Let's take city elections out of hands of very few
Instant runoff plan would counter low voter turnout

By Mark P. Jones
Published February 12th 2006 in Houston Chronicle
Let's take city elections out of hands of very few
Instant runoff plan would counter low voter turnout

Although Houston's elected officials represent all Houstonians, the actual election of many of these officials is decided by a mere handful of city voters.

For instance, on Dec. 10 in the race for the at-large position 2 seat on Houston City Council between Jay Aiyer and Sue Lovell, only 4 percent of the city's registered voters cast a ballot, down from 20 percent on Nov. 8.

Lovell won the December runoff election with a number of votes (18,428) that was less than half of what both she (45,801) and Aiyer (37,188) had received in November.

Turnout also declined precipitously in the two districts where runoffs were held, dropping from 14 percent to 5 percent and from 25 percent to 9 percent in the City Council District B and C elections, respectively. In District B, Jarvis Johnson won on December 10 with 3,264 votes — 2,198 votes fewer than opponent Felicia Galloway-Hall had received on Nov. 8.

Whether one favored Aiyer or Lovell, or Galloway-Hall or Johnson, is not germane. Everyone should be uncomfortable with a system under which so few people determine who represents 2 million Houstonians.

Low voter turnout plagues most U.S. cities. However, the Houston City Charter's requirement that a runoff election be held if no candidate receives an absolute majority of the valid vote in the first round needlessly exacerbates this low-voter-turnout problem.

Runoff elections normally attract fewer voters than first-round contests, primarily because fewer races are on the ballot. Over the past 10 years one-third of the City Council members were elected in a runoff. In three of the past five elections the mayor was elected in a runoff.

Fortunately, there's a solution to the problems created by the current runoff requirement that provides all the benefits of the runoff system, such as avoiding the election of candidates who lack the majority support mandated by Texas law, but none of the negative costs.

The solution is adopting instant runoff voting, known as IRV, a majority voting system in which only one election is held. Instead of voting for a single candidate per office, voters rank-order the candidates, or a subset of the candidates, for each office from most to least preferred.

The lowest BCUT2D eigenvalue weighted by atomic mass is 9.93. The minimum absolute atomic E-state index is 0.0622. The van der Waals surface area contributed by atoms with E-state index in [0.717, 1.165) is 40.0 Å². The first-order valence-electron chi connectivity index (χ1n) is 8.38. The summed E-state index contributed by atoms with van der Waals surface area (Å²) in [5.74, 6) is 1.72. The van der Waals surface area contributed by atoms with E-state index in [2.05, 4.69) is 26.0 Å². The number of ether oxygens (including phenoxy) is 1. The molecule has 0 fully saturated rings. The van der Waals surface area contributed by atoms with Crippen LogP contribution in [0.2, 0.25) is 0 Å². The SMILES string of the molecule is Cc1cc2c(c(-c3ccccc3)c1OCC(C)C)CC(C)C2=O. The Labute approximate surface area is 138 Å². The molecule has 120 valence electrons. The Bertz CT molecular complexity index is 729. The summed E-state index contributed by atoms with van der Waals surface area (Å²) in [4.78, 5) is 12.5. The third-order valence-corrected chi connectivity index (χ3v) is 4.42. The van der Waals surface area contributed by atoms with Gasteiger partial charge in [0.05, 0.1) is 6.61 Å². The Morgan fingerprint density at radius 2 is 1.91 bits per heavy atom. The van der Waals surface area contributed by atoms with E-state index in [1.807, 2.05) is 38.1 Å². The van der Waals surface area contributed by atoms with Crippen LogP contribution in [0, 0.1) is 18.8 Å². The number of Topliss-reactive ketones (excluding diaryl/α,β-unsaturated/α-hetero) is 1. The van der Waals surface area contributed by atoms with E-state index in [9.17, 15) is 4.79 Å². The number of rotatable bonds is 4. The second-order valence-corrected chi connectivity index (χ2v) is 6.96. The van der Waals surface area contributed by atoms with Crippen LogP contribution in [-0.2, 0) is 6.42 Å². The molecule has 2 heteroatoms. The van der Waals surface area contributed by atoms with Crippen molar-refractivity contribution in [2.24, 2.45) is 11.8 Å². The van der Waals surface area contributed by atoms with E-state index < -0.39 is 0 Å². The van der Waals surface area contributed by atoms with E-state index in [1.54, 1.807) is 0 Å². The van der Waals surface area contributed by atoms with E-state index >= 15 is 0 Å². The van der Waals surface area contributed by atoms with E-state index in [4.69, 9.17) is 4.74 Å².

If no candidate garners an absolute majority of the first preferences, the candidate who received the least amount of first preferences is eliminated, and their votes are reallocated among the remaining candidates based on the second preference listed by voters for whom they were the first preference. This process repeats until a single candidate has captured an absolute majority of the valid vote.

IRV is used worldwide to elect officials such as the president of Ireland, the mayor of London and the entire Australian House of Representatives.

In the United States, IRV has been adopted by several cities, including San Francisco, a city that previously employed a runoff system identical to Houston's.

San Francisco's experience with IRV has been very positive. Problems of low turnout in runoff elections were eliminated, and the approximately $2 million spent every other year on runoff elections now funds vital city services.

The Dec. 10 runoff elections cost the city of Houston an estimated $1.2 million — funds that could have been better spent elsewhere.

Houston's mayor and City Council members should promote the adoption of IRV by first placing a proposition to amend the City Charter on the ballot, and then by actively campaigning for its passage.

By reforming the charter to adopt IRV, voter participation will be enhanced, Houston's elected officials will have greater legitimacy, and Houston's taxpayers will save money.

It's a win-win-win reform.

Jones is an associate professor in the Department of Political Science at Rice University. He has served as a consultant on electoral-system reform for organizations such as the United Nations, U.S. Department of State, and Inter-American Development Bank.